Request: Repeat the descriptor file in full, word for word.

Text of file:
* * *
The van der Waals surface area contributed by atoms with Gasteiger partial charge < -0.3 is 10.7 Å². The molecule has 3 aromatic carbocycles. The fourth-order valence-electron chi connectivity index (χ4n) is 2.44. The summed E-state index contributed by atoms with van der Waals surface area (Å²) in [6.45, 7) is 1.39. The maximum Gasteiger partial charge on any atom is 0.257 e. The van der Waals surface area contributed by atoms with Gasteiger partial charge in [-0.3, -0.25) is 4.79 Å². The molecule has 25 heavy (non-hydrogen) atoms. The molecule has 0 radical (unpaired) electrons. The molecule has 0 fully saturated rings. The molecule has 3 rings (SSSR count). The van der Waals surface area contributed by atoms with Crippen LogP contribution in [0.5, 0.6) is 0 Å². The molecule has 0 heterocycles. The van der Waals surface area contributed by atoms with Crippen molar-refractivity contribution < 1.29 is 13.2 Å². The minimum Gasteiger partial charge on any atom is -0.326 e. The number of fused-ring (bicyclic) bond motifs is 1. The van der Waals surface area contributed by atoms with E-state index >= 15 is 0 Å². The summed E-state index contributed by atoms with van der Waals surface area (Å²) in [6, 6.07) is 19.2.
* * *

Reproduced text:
The van der Waals surface area contributed by atoms with Gasteiger partial charge < -0.3 is 10.7 Å². The molecule has 3 aromatic carbocycles. The fourth-order valence-electron chi connectivity index (χ4n) is 2.44. The summed E-state index contributed by atoms with van der Waals surface area (Å²) in [6.45, 7) is 1.39. The maximum Gasteiger partial charge on any atom is 0.257 e. The van der Waals surface area contributed by atoms with Gasteiger partial charge in [-0.3, -0.25) is 4.79 Å². The molecule has 25 heavy (non-hydrogen) atoms. The molecule has 0 radical (unpaired) electrons. The molecule has 0 fully saturated rings. The molecule has 3 rings (SSSR count). The van der Waals surface area contributed by atoms with Crippen LogP contribution in [0.5, 0.6) is 0 Å². The molecule has 0 heterocycles. The van der Waals surface area contributed by atoms with Crippen molar-refractivity contribution < 1.29 is 13.2 Å². The minimum Gasteiger partial charge on any atom is -0.326 e. The number of fused-ring (bicyclic) bond motifs is 1. The van der Waals surface area contributed by atoms with E-state index >= 15 is 0 Å². The summed E-state index contributed by atoms with van der Waals surface area (Å²) in [6, 6.07) is 19.2.